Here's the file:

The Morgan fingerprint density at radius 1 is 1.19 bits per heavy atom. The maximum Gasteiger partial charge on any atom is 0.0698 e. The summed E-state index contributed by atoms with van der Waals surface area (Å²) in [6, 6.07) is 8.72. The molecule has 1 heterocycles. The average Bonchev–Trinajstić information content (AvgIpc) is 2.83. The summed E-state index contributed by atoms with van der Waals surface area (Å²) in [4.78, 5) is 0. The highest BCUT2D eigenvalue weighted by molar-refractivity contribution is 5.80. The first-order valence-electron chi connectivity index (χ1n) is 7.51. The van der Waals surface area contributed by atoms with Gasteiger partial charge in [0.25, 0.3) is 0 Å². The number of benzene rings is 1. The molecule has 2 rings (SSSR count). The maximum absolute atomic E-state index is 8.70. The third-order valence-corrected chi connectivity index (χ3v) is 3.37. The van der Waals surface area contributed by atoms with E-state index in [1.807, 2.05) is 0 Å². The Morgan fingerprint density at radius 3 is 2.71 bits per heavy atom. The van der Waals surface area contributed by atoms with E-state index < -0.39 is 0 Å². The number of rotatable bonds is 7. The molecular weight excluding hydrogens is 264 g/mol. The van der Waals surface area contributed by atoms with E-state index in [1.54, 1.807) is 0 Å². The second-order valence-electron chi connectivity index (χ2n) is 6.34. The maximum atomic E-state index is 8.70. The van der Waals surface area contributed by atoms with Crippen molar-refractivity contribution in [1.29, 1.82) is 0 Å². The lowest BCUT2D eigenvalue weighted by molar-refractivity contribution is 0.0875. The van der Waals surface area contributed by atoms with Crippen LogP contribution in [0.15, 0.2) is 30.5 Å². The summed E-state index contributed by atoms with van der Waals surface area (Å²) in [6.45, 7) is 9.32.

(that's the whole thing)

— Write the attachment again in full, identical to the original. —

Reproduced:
The Morgan fingerprint density at radius 1 is 1.19 bits per heavy atom. The maximum Gasteiger partial charge on any atom is 0.0698 e. The summed E-state index contributed by atoms with van der Waals surface area (Å²) in [6, 6.07) is 8.72. The molecule has 1 heterocycles. The average Bonchev–Trinajstić information content (AvgIpc) is 2.83. The summed E-state index contributed by atoms with van der Waals surface area (Å²) in [4.78, 5) is 0. The highest BCUT2D eigenvalue weighted by molar-refractivity contribution is 5.80. The first-order valence-electron chi connectivity index (χ1n) is 7.51. The van der Waals surface area contributed by atoms with Gasteiger partial charge in [0.25, 0.3) is 0 Å². The number of benzene rings is 1. The molecule has 2 rings (SSSR count). The maximum absolute atomic E-state index is 8.70. The third-order valence-corrected chi connectivity index (χ3v) is 3.37. The van der Waals surface area contributed by atoms with E-state index in [1.807, 2.05) is 0 Å². The Morgan fingerprint density at radius 3 is 2.71 bits per heavy atom. The van der Waals surface area contributed by atoms with E-state index < -0.39 is 0 Å². The number of rotatable bonds is 7. The molecular weight excluding hydrogens is 264 g/mol. The van der Waals surface area contributed by atoms with E-state index in [1.54, 1.807) is 0 Å². The second-order valence-electron chi connectivity index (χ2n) is 6.34. The maximum atomic E-state index is 8.70. The van der Waals surface area contributed by atoms with Crippen molar-refractivity contribution in [1.29, 1.82) is 0 Å². The lowest BCUT2D eigenvalue weighted by molar-refractivity contribution is 0.0875. The van der Waals surface area contributed by atoms with Crippen LogP contribution in [0.15, 0.2) is 30.5 Å². The summed E-state index contributed by atoms with van der Waals surface area (Å²) in [6.45, 7) is 9.32.